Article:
Fraud is a fearsome word in the payments industry. When it hits, card data is compromised, funds get stolen and identities disappear. And after a breach, it can cost millions of dollars to get a company back on the right track.
But living in fear might be a thing of the past. The Federal Trade Commission and Canadian consumer protection agencies joined forces to launch the fifth annual Fraud Prevention Month in March. It is an international effort to raise public awareness and put a lid on spurious actions that lead to data theft and financial loss. The initiative's focus is to reveal the dangers of fraud, while educating the public on how to recognize it, report it and stop it.
Representatives from the FTC, Canada's Competition Bureau, the Royal Canadian Mounted Police and the Ontario Provincial Police launched this year's program in Ottawa, stating that strong cross-border partnerships are crucial in fighting the global troubles of fraud.
"People operating frauds are increasingly using international borders to try and escape the consequences of their actions," said C. Steven Baker, Director of the FTC's Midwest Region. "The [United States] and Canada are leading the world in showing that we can work together and protect consumers on both sides of the border." Canada has also seen its share of scams and financial treachery.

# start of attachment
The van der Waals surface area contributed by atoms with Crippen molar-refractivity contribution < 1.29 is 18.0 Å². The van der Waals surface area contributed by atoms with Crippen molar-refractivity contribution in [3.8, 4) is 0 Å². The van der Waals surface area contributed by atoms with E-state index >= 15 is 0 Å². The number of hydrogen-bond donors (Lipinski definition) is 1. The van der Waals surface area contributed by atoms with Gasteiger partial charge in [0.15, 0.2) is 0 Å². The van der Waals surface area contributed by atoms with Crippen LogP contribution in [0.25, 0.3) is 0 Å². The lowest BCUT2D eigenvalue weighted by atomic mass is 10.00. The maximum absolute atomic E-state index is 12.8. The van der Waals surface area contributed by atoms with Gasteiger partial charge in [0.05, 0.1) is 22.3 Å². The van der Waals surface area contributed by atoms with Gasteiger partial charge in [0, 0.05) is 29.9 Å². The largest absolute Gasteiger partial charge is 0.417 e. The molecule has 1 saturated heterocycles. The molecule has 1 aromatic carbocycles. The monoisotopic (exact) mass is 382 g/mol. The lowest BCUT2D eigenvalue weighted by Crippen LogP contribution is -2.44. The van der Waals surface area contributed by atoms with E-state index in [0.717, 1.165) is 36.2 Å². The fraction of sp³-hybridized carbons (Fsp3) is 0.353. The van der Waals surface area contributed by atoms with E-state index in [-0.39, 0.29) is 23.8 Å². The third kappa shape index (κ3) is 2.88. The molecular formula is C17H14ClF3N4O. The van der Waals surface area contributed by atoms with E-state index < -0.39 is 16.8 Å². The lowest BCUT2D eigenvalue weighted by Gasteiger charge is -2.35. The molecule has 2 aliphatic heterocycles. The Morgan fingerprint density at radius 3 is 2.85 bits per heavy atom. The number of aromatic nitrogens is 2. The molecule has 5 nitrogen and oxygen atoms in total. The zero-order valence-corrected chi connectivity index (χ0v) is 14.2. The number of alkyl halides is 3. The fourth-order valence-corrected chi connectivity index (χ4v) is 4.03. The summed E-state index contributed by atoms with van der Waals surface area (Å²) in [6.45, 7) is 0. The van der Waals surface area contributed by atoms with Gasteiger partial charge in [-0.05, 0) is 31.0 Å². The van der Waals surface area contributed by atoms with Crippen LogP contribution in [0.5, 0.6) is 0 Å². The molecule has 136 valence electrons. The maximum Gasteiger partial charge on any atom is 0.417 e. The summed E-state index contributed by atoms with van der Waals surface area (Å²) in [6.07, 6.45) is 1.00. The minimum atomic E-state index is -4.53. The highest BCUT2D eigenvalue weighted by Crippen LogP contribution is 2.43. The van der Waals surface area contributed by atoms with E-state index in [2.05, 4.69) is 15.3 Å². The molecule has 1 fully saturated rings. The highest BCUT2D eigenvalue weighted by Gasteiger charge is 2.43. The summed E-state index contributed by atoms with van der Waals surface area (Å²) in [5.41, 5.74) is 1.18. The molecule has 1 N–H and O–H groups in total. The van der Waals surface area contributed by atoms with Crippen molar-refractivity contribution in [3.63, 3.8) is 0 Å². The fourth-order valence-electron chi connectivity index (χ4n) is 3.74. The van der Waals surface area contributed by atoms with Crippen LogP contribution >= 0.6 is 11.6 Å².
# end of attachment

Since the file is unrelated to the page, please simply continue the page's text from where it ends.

"Statistics showing 1 million adult Canadians have fallen victim to mass marketing fraud highlight the need for more consumer education and vigilance," said Sheridan Scott, Commissioner of Competition for the Competition Bureau.
The FTC is distributing information about cross-border online fraud at www.onguardonline.gov, an educational site designed to help computer users be safe while using the Internet.
The site, available in English and Spanish, has information about common scams and tips for avoiding them, as well as instructions on reporting fraud. Topics include foreign money offers and foreign check overpayment schemes.
The Competition Bureau is distributing fliers on fraud prevention throughout the month, printed in English and French.
Educational activities for adults are being implemented across Canada. "We want consumers and businesses to understand the importance of recognizing the signs of mass marketing fraud," Scott said. "Whether it be fraud by telephone, mail or Internet, we are all at risk."
Canadians under 30 are the most susceptible to being hoodwinked, according to a study released by the Competition Bureau. Fraud Prevention Forum members from Atlantic Canada and the Halifax Partners Against Fraud hosted Fraud Off! on March 6, 2008, to attract and inform a younger crowd.
"Studies show that young Canadians are more likely to be victimized by fraud, especially fraud related to e-commerce," said Dermot Jardine, Assistant Deputy Commissioner of the Competition Bureau. "This is why events such as Fraud Off! are so important."
For more information on fraud prevention in the United States, visit www.ftc.gov/ftc/complaint.htm or call 877-382-4357. For more information in Canada, visit www.antifraudcentre.ca or call 888-495-8501.
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